Sparks’ twenty-first century resurgence is one of the greatest comeback stories in popular music. After several brushes with stardom in the 1970s and early 80s, the Mael brothers were burnt out and nearly forgotten by the early 90s. Perpetually ahead of their time, the band began an upswing with 1994’s Gratuitous Sax and Senseless Violins that culminated with Edgar Wright’s documentary The Sparks Brothers in 2021. The Girl Is Crying In Her Latte is their first album since that film’s release, and finds Ron and Russell riding high on its success.
Catchy hooks are the name of the game on TGICIHL, and the opening title track sets the tone with its heavy four-on-the-floor beat and synth-heavy arrangement. The recursive lyrics puzzle over the titular girl’s woes (“Is it due to the rain? Or is she in some pain?”) and turn it into a universal anthem of depression (“So many people are crying in their latte”). The next three tracks are some of the strongest on the album, and also demonstrate the range of styles to be found: “Veronica Lake” is a bubbly electro-pop tune, while “Nothing Is As Good As They Say It Is” updates their late-70s rock sound for the modern day with a classic Russell vocal melody and quirky lyrics about a newborn baby trying to convince its mother to let it back into the womb. “Escalator,” meanwhile, is one of the album’s biggest earworms thanks to its breezy keyboard riffs and reverb-heavy production.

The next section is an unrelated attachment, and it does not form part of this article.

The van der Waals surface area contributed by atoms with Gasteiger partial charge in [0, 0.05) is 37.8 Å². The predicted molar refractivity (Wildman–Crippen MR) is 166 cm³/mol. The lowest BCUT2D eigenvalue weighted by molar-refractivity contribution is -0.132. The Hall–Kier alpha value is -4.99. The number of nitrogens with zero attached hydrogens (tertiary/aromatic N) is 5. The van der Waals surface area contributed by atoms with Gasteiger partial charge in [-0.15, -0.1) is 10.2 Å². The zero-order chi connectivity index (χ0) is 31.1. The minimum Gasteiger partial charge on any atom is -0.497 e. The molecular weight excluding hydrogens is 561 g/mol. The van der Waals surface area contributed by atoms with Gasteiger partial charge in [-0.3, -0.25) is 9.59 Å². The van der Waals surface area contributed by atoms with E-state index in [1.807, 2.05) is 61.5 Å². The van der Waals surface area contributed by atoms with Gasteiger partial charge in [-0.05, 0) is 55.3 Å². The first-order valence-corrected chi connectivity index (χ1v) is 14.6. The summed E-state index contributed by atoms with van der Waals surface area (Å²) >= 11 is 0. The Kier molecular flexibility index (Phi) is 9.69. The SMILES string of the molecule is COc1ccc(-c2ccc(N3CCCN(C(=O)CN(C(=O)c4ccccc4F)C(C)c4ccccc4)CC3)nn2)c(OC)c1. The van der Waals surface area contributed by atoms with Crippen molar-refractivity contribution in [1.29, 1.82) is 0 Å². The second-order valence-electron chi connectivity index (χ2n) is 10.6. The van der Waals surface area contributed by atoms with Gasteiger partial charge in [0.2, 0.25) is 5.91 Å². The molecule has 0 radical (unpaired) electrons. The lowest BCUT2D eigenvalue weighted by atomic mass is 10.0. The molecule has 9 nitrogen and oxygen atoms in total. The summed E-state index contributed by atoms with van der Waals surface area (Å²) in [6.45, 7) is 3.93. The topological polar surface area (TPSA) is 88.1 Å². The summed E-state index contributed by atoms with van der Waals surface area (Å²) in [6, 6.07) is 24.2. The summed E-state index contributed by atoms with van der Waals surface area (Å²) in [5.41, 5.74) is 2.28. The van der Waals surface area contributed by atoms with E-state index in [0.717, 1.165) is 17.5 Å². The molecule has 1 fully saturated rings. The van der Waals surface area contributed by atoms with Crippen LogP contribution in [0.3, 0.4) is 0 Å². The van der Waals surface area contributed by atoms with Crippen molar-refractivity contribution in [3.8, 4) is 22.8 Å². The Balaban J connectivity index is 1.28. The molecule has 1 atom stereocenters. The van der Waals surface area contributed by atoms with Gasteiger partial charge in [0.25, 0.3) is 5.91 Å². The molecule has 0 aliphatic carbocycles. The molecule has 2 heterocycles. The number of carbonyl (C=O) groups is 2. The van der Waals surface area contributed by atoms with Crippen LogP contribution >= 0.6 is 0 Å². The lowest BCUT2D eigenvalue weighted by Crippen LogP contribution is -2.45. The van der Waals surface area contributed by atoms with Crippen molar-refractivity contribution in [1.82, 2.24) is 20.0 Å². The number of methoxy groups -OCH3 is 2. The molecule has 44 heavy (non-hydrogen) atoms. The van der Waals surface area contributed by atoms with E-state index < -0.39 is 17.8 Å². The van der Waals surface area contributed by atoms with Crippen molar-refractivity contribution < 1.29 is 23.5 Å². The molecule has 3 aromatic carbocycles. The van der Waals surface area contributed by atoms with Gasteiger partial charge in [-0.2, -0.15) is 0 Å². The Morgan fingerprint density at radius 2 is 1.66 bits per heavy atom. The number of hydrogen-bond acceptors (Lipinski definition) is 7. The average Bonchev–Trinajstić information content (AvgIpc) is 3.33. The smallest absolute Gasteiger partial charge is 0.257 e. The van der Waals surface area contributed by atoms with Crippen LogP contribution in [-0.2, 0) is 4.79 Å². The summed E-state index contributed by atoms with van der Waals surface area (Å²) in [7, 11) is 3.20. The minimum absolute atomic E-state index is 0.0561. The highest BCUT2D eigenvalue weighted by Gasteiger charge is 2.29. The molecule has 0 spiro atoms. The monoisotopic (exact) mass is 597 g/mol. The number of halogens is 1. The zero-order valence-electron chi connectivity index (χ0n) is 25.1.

These first four tracks illustrate the album’s two main modes, since most of the tracks fit either the “rock” template, the “electro-pop/dance” one, or somewhere in between. There are a few tracks that nod to previous stylistic experiments, though, like the symphonic elements that flesh out the one-two punch of “Not That Well-Defined” and “We Go Dancing.” The former blends a vaguely middle-eastern sounding string-heavy score with a synth-pop base, while the latter sounds like an off-kilter EDM track where all the electronic instruments were replaced by a full orchestra. “Take Me For A Ride” is probably the strongest of these symphonic tracks, though, sounding like classic Sparks backed by the Trans-Siberian Orchestra—it shouldn’t work, but somehow it does. “It’s Sunny Today” comes close, though, with its meditative layers of string-and-harpsichord creating a hypnotic, warm feeling. The Girl Is Crying In Her Latte is a strong latter-day Sparks album that is thoroughly entertaining all the way to the end. It might be a little longer than it needs to be (clocking in at fourteen tracks and nearly 50 minutes), and some of the lyrics get a little repetitive, but it shows that the duo’s resurgence is no fluke. If you’ve liked anything they’ve produced in the last decade or two, it definitely deserves a spot in your collection.
“The Girl Is Crying In Her Latte” / “Escalator” / “Take Me For A Ride”
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